Image by Kendra Miller
Image used under terms of license by Creative Commons
Copyright © 2015
by Ralph F. Couey
Written content only.
Like so many others, I waited with great anticipation for the release of the fourth and final installment of the Hunger Games movie franchise. I was roped into watching the first movie, thanks to an epic Pennsylvania snowstorm and an insistent offspring. But it didn't take long for the story to get my attention. After the second movie, I purchased the books on Kindle and read the entire trilogy. When it was first publicized, I dismissed it as a JATM (Just Another Teen Movie). But the story, I found, went so much deeper for me.
The success of the franchise shows that I am not alone in the tone of resonance it struck with millions. Since everyone who hasn't been living in a hole in the ground over the past four years knows about the story, I won't re-hash it here. But I have been exploring in my mind and heart exactly why this story has gotten my attention.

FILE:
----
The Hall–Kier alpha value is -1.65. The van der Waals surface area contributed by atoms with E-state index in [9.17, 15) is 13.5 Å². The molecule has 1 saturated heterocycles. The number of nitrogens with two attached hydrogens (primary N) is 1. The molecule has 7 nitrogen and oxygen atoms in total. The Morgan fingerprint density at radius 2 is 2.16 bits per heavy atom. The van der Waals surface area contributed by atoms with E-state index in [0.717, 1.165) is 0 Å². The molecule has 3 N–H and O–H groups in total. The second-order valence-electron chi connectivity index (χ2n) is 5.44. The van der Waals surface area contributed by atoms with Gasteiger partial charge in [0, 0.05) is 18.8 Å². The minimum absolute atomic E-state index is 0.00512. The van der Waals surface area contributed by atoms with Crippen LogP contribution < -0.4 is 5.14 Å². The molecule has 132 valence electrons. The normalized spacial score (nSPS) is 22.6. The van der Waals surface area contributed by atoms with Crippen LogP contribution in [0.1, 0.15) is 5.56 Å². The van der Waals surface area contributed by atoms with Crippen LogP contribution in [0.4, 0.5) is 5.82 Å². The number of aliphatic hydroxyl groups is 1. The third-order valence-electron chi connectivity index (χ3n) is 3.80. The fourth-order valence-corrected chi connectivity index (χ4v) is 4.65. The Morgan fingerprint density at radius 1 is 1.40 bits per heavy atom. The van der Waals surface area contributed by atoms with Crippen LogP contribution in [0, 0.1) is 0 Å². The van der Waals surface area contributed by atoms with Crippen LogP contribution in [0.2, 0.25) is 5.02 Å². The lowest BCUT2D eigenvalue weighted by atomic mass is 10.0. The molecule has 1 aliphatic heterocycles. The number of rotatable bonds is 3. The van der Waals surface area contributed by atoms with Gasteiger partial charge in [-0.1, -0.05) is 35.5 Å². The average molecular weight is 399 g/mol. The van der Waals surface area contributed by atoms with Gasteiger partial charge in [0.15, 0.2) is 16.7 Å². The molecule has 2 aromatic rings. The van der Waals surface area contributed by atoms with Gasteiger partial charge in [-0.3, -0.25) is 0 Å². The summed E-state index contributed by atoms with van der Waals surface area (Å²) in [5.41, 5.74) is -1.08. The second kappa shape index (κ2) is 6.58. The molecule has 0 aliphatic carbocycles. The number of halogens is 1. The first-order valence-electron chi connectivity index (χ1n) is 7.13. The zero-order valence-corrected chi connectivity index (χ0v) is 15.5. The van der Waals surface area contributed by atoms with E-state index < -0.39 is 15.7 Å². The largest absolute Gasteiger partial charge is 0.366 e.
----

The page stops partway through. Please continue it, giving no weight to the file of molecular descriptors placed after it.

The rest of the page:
There are some political science-related themes artfully buried within the tale. The danger of a government using war as an excuse for taking full control of it's population. The danger of having a pampered populace whose every need is met by the government and thereby loses its own sense of self-determination. The hazards of class warfare. Oppression creates rebellion, and past a certain point, people will give up their lives rather than live in bondage.
And in the last film, those who lead a revolution should never lead a government.
But what I found most interesting was the elements of hope and love.
Hope and love. Two concepts inescapably intertwined by human nature. Love cannot exist without hope; nor can hope survive without love.